In developing countries, we see that political parties appear to be bent on power politics, rather than listening and working to meet popular aspirations. They forget the people as soon as they win their elections. I know that Dr. Meyer will make a better presentation on the topic.

Daniel Reichart, South Asia desk officer, FES-Germany: I want to give you a warm welcome here for the lecture. Yesterday, Dr. Meyer discussed the importance of compromise in a democracy. Your organization too can contribute in achieving compromises.

Even a small office like ours in Nepal can make its contribution to the peace process in the country. I want to tell you that we fully back Dev Raj Dahal's efforts here in Nepal.
We will be publishing the book of Thomas Myer.

Most of you have worked with FES in the past. It is an organization through which we promote social democracy. We want to contribute to your democratic efforts.

Chairperson Pashupati Shumsher Rana: CSDG is celebrating its 10th anniversary today. The CSDG and Maoist conflict began at about the same time, but I am not suggesting that the two are related.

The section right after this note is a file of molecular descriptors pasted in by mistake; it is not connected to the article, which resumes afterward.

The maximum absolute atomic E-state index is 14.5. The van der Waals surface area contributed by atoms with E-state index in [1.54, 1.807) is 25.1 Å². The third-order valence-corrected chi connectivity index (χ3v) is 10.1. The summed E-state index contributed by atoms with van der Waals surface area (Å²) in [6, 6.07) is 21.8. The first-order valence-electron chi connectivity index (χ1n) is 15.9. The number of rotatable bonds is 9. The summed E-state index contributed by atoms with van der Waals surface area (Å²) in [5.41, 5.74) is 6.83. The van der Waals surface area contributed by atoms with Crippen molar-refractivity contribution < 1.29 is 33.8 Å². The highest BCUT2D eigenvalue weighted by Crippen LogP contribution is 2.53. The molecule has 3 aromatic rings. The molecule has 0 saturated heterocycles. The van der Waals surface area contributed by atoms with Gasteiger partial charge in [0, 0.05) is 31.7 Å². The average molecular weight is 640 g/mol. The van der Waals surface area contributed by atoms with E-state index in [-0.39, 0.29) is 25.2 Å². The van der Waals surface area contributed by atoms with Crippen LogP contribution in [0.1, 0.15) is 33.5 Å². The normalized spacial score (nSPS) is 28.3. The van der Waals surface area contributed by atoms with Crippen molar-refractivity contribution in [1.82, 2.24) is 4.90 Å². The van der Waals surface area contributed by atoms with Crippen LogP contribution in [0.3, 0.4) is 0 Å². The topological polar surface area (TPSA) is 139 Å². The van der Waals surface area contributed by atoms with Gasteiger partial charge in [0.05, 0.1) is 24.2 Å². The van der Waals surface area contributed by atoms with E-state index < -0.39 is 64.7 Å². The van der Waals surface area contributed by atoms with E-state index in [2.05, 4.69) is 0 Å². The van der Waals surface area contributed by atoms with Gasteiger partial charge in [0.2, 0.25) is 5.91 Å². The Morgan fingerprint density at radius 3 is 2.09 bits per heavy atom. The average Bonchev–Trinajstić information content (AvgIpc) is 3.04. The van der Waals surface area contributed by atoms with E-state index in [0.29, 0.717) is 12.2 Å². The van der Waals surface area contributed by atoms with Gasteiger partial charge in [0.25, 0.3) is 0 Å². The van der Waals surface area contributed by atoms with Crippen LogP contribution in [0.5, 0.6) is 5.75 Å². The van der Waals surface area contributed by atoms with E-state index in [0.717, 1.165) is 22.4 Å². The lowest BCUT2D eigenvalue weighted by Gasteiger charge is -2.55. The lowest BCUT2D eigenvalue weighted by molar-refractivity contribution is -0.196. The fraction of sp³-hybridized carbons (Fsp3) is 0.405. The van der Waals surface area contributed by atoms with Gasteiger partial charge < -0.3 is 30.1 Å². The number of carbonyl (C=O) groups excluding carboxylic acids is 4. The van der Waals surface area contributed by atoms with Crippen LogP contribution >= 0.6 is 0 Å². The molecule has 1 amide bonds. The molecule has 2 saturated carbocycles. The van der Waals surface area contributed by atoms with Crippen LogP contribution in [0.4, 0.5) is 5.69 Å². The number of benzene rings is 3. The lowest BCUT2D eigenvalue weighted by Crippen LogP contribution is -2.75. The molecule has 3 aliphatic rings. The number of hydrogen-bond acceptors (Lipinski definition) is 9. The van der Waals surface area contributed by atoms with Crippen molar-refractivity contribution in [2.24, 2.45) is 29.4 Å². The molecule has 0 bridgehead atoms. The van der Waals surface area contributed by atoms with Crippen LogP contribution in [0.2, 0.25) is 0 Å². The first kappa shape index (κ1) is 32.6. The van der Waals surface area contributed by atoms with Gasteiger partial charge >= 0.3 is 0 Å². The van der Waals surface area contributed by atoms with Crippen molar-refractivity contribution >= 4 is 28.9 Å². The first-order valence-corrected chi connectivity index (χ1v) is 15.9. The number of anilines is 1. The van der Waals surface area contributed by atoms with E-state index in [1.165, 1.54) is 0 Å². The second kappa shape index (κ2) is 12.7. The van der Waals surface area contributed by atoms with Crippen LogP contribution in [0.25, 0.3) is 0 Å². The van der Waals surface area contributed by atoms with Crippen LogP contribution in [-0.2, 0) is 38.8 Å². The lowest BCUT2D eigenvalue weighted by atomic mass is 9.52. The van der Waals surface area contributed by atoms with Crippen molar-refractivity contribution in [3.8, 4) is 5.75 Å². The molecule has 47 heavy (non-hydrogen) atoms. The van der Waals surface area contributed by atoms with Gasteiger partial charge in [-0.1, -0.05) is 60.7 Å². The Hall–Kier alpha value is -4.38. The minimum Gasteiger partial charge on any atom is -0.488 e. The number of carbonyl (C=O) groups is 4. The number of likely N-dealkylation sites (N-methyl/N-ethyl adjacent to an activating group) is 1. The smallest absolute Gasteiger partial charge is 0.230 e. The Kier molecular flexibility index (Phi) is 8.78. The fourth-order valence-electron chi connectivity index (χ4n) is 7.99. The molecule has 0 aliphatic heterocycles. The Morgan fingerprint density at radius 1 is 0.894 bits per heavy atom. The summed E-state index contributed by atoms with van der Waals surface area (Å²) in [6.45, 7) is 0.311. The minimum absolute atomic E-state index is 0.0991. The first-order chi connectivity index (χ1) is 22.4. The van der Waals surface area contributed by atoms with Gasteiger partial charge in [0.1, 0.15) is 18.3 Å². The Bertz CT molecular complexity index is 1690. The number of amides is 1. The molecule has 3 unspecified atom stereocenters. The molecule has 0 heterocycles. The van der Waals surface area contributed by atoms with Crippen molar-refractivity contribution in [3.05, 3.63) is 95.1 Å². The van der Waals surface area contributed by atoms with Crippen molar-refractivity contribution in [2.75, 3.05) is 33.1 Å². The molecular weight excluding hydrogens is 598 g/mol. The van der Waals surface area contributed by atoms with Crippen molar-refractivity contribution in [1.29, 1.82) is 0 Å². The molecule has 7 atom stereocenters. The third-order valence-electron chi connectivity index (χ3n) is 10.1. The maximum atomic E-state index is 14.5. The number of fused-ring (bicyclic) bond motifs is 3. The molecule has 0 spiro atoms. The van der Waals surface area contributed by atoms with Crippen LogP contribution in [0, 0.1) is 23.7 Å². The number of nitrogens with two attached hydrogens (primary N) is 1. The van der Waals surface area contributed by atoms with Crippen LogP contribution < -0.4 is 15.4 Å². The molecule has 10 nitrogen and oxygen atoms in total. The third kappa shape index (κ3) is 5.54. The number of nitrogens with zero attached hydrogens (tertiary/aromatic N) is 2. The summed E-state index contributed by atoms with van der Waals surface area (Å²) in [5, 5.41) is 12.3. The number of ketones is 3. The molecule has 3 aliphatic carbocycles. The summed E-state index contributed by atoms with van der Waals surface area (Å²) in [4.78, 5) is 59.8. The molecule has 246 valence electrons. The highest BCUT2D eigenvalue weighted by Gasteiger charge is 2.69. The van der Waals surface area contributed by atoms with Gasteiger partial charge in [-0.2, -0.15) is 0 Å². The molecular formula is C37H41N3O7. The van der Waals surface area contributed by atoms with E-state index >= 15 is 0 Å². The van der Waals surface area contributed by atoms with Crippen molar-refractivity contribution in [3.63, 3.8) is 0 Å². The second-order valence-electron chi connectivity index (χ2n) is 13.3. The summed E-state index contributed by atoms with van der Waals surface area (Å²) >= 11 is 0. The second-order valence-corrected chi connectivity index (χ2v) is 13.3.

Several political parties initially came together to begin an institution which would bring together different ideas and different parties to make democracy more strong, more firm. This became the CSDG. CSDG has also worked on governance and other areas, but the main work is related with strengthening democracy.

In the 10 years, democracy faced many challenges, mainly the Maoist insurgency that challenged the roots of our democracy. These ten years of democracy saw not only the challenge posed by Maoists but also by the king. The popular movement thwarted that.
Today we see the continuation of Maoist activities and the Madhesi problem. The challenge is to address all these problems and make a system that is all inclusive. This is going to be a difficult task.

CSDG so far has included only four parties. It needs to include other parties as well. We have initiated the process to widen the ambit.

Most of the problems facing democracy today started when Nepalese democracy was not well defined. Today we see that the eight parties are trying to define democracy as their monopoly. I as a Rastriya Prajatantra worker oppose such monopoly.